Located close to the Killarney National Park, Moriarty's is an Authentic Irish Gift Store and Restaurant. Hand crafted Irish jewellery, Waterford Crystal and classic and modern tweed fashions and furnishings are all on offer at the gift store. The restaurant is an 85 seater offering stunning views of the surrounding landscape.
Mount Congreve Gardens. Located in Kilmeaden, County Waterford, Mount Congreve Gardens is an 18th century Georgian estate and mansion. It was designed by the same architect that created both of Waterford's cathedrals, John Roberts.
Recently recognised as being one of the top 10 gardens in the world, Mount Stewart is a rich tapestry of planting plant life and stunning walking trails. The house dates back to the 19th century, and was the Irish seat of the Vane-Tempest-Stewart family.
Located on the grounds of the expansive and idylic Killarney National Park. Muckross House, and its 11,000-acre grounds, was donated to the Irish state in 1932.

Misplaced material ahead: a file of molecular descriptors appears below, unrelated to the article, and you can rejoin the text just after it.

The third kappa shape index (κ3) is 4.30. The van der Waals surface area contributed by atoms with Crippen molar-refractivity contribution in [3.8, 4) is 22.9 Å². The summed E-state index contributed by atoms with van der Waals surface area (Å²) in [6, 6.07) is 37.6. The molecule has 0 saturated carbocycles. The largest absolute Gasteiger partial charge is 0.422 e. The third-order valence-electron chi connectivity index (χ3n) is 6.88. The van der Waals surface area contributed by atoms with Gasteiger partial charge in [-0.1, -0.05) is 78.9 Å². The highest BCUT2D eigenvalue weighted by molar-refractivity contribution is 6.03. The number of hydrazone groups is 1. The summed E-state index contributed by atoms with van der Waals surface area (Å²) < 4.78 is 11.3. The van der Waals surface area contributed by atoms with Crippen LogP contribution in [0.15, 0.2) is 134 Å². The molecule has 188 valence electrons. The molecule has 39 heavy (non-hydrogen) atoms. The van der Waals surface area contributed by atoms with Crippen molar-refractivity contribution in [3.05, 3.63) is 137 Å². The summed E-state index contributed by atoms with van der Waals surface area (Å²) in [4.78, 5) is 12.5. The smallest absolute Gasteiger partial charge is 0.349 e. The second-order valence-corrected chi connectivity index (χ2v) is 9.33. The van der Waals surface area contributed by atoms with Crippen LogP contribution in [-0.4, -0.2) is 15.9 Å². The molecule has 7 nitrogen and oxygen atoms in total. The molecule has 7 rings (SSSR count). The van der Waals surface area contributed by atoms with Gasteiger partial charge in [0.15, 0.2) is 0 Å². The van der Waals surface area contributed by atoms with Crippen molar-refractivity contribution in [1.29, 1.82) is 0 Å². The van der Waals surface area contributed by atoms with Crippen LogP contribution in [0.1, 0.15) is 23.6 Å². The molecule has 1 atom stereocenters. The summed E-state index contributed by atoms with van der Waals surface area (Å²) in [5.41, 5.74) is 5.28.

Located on the grounds of the picturesque Muckross House and its impeccable gardens. Take a step back in time and see the Irish farming lifestyle of the 1930s and '40s. A time when the horse was responsible for much of the labour and the weather was the be all and end all in terms of production.
The Quiet Man Museum. A reproduction of the quaint thatched cottage from the John Wayne starring, John Ford directed movie of the same name. all costumes, artifacts and furnishings have been recreated in precise detail, to reflect the setting of the 1952 classic. Located in the picturesque village of Cong, County Mayo.